C HS - 4 LungVolumes-HeartRate-LS2 - Experiment HS-4 Lung Volumes and Heart Rate Background Breathing is a function that can be performed both

C HS - 4 LungVolumes-HeartRate-LS2 - Experiment HS-4 Lung...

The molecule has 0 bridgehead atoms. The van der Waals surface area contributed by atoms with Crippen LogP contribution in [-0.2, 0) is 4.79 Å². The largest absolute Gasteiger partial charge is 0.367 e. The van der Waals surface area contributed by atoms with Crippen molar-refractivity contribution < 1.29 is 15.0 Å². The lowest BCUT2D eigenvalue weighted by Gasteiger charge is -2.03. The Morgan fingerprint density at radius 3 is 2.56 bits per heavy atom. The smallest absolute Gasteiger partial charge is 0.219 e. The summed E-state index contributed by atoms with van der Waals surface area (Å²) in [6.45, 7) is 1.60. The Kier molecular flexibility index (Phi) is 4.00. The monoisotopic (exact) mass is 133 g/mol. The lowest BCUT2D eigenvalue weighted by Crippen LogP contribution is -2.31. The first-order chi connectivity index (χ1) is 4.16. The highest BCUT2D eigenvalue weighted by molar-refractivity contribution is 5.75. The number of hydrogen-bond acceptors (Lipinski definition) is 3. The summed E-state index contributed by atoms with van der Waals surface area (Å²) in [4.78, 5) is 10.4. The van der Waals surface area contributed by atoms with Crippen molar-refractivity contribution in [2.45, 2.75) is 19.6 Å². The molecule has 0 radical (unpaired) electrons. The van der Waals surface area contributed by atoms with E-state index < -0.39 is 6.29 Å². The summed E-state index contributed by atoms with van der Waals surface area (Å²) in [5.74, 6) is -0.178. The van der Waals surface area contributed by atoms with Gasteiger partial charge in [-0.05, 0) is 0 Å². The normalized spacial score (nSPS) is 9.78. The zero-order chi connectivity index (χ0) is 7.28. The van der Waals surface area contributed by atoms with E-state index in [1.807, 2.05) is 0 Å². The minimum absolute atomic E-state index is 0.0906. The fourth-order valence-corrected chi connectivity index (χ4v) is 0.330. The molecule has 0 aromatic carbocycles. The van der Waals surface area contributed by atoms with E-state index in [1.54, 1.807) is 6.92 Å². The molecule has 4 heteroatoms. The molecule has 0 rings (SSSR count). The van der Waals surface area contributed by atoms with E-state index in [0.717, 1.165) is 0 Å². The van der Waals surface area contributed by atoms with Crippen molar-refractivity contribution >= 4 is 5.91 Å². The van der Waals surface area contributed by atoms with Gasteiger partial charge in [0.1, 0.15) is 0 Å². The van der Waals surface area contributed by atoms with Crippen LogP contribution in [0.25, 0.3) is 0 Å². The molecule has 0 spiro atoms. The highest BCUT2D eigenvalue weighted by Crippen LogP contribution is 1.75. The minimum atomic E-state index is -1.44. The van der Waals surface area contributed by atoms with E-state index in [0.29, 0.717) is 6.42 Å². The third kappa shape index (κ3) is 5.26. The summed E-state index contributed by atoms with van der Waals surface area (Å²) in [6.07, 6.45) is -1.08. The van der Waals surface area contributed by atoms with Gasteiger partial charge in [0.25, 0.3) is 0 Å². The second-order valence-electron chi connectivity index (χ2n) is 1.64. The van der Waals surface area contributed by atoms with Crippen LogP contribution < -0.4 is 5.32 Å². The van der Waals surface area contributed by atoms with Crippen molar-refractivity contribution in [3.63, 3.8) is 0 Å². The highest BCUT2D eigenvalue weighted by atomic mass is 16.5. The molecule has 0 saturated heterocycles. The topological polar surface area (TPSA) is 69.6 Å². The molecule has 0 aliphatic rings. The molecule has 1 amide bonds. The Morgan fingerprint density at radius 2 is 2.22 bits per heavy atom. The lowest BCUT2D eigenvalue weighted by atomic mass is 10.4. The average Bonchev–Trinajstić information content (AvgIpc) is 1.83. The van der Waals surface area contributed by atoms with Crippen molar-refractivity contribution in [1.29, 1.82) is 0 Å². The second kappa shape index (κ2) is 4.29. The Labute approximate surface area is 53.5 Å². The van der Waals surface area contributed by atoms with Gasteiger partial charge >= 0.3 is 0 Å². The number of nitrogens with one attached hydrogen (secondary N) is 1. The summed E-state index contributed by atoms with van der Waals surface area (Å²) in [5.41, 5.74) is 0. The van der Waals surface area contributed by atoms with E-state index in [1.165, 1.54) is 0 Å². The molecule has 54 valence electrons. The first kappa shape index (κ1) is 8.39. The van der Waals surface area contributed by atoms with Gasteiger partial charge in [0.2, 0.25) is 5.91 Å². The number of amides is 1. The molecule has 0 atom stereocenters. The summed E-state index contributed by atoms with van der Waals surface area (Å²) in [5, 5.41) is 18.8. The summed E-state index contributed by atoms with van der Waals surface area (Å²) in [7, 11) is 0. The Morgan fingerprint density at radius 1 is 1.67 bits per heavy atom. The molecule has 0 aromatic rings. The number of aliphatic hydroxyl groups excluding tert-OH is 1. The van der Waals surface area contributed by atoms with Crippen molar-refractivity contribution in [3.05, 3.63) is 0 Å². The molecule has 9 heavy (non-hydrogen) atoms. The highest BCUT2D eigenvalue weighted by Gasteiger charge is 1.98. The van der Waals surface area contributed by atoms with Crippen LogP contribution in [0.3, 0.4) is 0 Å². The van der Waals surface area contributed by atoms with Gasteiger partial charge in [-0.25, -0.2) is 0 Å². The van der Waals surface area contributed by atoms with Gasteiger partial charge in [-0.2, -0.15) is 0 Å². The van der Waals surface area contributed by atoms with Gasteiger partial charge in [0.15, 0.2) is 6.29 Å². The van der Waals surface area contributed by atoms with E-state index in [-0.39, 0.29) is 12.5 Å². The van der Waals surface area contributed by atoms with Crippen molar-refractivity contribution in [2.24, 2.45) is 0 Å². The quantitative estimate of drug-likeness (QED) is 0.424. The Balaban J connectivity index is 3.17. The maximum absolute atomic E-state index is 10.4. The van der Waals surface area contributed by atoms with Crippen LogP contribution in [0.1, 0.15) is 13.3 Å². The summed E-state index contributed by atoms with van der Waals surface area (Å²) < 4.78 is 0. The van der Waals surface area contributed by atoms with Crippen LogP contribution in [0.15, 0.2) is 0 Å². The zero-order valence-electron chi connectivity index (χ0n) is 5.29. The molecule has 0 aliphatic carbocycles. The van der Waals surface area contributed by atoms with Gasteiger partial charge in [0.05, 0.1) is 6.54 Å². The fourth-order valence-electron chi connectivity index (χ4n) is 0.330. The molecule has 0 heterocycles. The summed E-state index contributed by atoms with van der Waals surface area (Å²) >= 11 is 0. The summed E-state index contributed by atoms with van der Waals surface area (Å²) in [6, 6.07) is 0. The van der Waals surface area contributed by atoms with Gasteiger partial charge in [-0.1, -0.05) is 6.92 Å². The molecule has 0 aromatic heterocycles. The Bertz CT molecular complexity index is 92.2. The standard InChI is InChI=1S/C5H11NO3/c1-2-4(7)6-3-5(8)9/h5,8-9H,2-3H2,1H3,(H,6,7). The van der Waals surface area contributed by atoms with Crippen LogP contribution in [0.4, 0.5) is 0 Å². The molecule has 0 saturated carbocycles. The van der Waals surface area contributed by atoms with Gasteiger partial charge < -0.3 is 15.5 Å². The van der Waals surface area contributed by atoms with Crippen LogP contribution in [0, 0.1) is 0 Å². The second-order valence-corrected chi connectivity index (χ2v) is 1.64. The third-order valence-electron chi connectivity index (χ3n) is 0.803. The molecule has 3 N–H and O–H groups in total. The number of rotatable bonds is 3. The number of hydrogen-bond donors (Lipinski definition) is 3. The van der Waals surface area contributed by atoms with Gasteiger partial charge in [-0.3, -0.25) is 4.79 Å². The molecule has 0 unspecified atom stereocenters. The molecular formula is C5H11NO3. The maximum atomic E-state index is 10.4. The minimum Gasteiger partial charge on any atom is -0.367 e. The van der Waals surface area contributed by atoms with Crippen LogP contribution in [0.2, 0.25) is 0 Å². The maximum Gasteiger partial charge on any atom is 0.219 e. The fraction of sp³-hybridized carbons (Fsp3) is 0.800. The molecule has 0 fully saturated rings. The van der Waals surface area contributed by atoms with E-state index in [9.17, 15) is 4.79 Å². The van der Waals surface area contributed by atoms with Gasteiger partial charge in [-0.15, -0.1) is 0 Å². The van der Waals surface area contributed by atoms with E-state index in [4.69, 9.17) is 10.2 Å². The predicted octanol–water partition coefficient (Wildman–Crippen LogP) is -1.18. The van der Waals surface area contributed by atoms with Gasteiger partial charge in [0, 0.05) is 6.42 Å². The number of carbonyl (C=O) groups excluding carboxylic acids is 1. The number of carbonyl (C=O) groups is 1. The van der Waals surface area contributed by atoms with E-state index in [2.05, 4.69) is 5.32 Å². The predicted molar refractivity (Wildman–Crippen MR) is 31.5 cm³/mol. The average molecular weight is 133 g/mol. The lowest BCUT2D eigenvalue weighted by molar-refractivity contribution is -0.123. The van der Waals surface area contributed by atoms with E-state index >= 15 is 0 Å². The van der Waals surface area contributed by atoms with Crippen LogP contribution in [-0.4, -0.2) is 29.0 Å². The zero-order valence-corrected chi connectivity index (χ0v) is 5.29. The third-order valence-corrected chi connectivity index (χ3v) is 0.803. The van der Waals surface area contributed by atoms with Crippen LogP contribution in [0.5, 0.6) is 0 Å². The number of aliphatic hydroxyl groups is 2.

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Human Spirometry HS-4-1 Experiment HS-4: Lung Volumes and Heart Rate Background Breathing is a function that can be performed both voluntarily and involuntarily. When exercising and recov- ering from exercise, the depth and rate of breathing are adjusted by the autonomic nervous system. The portions of the autonomic nervous system that control heart rate, circulation, muscle tension, and many other bodily functions are influenced by conscious breathing. While breathing normally, heart rates usually increase during inhalation and decrease during exhalation. This cyclic change in heart rate, that is driven by breathing, is known as Respiratory Sinus Arrhythmia (RSA). The diaphragm, the large muscle between the thoracic and abdominal cavities, is the primary motive force for pulmonary ventilation. During inhalation, the diaphragm contracts and moves downward creating negative pressure in the thoracic cavity. This negative pressure pulls more blood into the major veins in the chest, which improves venous return to the heart and increases the amount of blood entering the right side of the heart. If more blood is entering the heart, more blood needs to be pumped out of the heart. The solution for moving more blood is an increase in the heart rate. The increase in heart rate is controlled through the integration of infor- mation from the organ systems involved in the cardio- vascular system. Conversely, as the diaphragm relaxes during exhalation, the pressure in the thoracic cavity becomes less negative, venous return decreases, less blood enters the heart, and the heart rate can decrease. Studies have shown that respiratory sinus arrhythmia (RSA) is more prominent in younger than older adults. RSA prominence, measured by the difference between the minimum and maximum heart rates in a breathing cycle, decreases by 10% per decade between ages 20 and 70. RSA prominence is also related to aerobic conditioning. It has been observed that well-trained athletes have higher RSA prominence than is normally expected for their age group. It has been suggested that RSA prominence would be a good measure of aerobic fitness In this experiment, you will determine the heart rate and RSA prominence of a subject breathing at rest. You will also determine the effect of apnea, different inhalation volumes, and the movement of the muscles involved in breathing on heart rate. To make valid comparisons from exercise to exercise, the exercises in this lab need to be performed by the same subject. Equipment Required PC Computer IWX/214 data acquisition unit USB cable IWX/214 power supply PT-104 Pulse transducer SP-304 Spirometer FH-300 Spirometer flow head and plastic tubes IWX/214 Setup 1 Place the IWX/214 on the bench, close to the computer. 2 Check Figure T-1-1 in Chapter 1 for the location of the USB port and the power socket on the IWX/214.
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